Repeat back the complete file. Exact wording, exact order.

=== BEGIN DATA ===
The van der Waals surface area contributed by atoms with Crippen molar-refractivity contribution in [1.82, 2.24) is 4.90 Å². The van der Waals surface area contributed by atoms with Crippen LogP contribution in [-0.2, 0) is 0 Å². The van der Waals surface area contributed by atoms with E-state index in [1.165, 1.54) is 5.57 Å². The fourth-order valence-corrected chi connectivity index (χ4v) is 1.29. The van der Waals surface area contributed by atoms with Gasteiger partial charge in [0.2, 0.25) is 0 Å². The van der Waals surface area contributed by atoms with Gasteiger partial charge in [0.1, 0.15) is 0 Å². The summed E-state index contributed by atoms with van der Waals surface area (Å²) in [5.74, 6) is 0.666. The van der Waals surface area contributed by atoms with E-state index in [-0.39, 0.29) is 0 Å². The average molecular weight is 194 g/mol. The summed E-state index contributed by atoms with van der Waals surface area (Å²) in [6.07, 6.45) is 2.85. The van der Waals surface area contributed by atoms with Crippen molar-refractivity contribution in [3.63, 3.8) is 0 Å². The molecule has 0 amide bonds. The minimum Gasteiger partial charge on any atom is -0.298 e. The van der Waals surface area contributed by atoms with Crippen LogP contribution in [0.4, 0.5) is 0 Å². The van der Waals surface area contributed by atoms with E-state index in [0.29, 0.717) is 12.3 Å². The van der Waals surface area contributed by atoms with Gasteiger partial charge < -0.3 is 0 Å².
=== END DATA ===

The van der Waals surface area contributed by atoms with Crippen molar-refractivity contribution in [1.82, 2.24) is 4.90 Å². The van der Waals surface area contributed by atoms with Crippen LogP contribution in [-0.2, 0) is 0 Å². The van der Waals surface area contributed by atoms with E-state index in [1.165, 1.54) is 5.57 Å². The fourth-order valence-corrected chi connectivity index (χ4v) is 1.29. The van der Waals surface area contributed by atoms with Gasteiger partial charge in [0.2, 0.25) is 0 Å². The van der Waals surface area contributed by atoms with Gasteiger partial charge in [0.1, 0.15) is 0 Å². The summed E-state index contributed by atoms with van der Waals surface area (Å²) in [5.74, 6) is 0.666. The van der Waals surface area contributed by atoms with E-state index in [-0.39, 0.29) is 0 Å². The average molecular weight is 194 g/mol. The summed E-state index contributed by atoms with van der Waals surface area (Å²) in [6.07, 6.45) is 2.85. The van der Waals surface area contributed by atoms with Crippen molar-refractivity contribution in [3.63, 3.8) is 0 Å². The molecule has 0 amide bonds. The minimum Gasteiger partial charge on any atom is -0.298 e. The van der Waals surface area contributed by atoms with Crippen LogP contribution in [0.4, 0.5) is 0 Å². The van der Waals surface area contributed by atoms with E-state index in [0.29, 0.717) is 12.3 Å². The van der Waals surface area contributed by atoms with Gasteiger partial charge < -0.3 is 0 Å².